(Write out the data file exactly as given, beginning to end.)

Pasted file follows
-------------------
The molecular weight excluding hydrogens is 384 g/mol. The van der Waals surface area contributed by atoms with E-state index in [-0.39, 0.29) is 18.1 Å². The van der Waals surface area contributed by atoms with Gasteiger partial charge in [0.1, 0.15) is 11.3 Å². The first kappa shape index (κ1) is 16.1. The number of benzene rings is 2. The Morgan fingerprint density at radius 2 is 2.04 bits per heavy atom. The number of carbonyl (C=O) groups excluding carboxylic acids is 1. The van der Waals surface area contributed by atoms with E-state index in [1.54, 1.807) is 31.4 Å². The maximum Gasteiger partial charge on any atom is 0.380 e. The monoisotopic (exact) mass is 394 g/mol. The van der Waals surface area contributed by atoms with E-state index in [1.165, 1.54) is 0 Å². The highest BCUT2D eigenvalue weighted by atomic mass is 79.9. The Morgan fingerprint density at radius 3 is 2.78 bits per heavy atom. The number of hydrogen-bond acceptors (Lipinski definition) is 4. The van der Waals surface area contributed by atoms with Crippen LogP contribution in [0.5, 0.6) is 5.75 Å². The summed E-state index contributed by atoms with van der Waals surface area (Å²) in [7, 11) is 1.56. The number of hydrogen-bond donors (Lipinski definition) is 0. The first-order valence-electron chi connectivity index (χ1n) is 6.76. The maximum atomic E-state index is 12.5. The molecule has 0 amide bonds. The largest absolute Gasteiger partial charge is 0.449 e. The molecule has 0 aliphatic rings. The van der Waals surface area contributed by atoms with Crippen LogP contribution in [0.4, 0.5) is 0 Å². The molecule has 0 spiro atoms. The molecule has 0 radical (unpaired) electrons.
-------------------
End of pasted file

The molecular weight excluding hydrogens is 384 g/mol. The van der Waals surface area contributed by atoms with E-state index in [-0.39, 0.29) is 18.1 Å². The van der Waals surface area contributed by atoms with Gasteiger partial charge in [0.1, 0.15) is 11.3 Å². The first kappa shape index (κ1) is 16.1. The number of benzene rings is 2. The Morgan fingerprint density at radius 2 is 2.04 bits per heavy atom. The number of carbonyl (C=O) groups excluding carboxylic acids is 1. The van der Waals surface area contributed by atoms with E-state index in [1.54, 1.807) is 31.4 Å². The maximum Gasteiger partial charge on any atom is 0.380 e. The monoisotopic (exact) mass is 394 g/mol. The van der Waals surface area contributed by atoms with E-state index in [1.165, 1.54) is 0 Å². The highest BCUT2D eigenvalue weighted by atomic mass is 79.9. The Morgan fingerprint density at radius 3 is 2.78 bits per heavy atom. The number of hydrogen-bond acceptors (Lipinski definition) is 4. The van der Waals surface area contributed by atoms with Crippen LogP contribution in [0.5, 0.6) is 5.75 Å². The summed E-state index contributed by atoms with van der Waals surface area (Å²) in [7, 11) is 1.56. The number of hydrogen-bond donors (Lipinski definition) is 0. The first-order valence-electron chi connectivity index (χ1n) is 6.76. The maximum atomic E-state index is 12.5. The molecule has 0 amide bonds. The largest absolute Gasteiger partial charge is 0.449 e. The molecule has 0 aliphatic rings. The van der Waals surface area contributed by atoms with Crippen LogP contribution in [0.4, 0.5) is 0 Å². The molecule has 0 spiro atoms. The molecule has 0 radical (unpaired) electrons.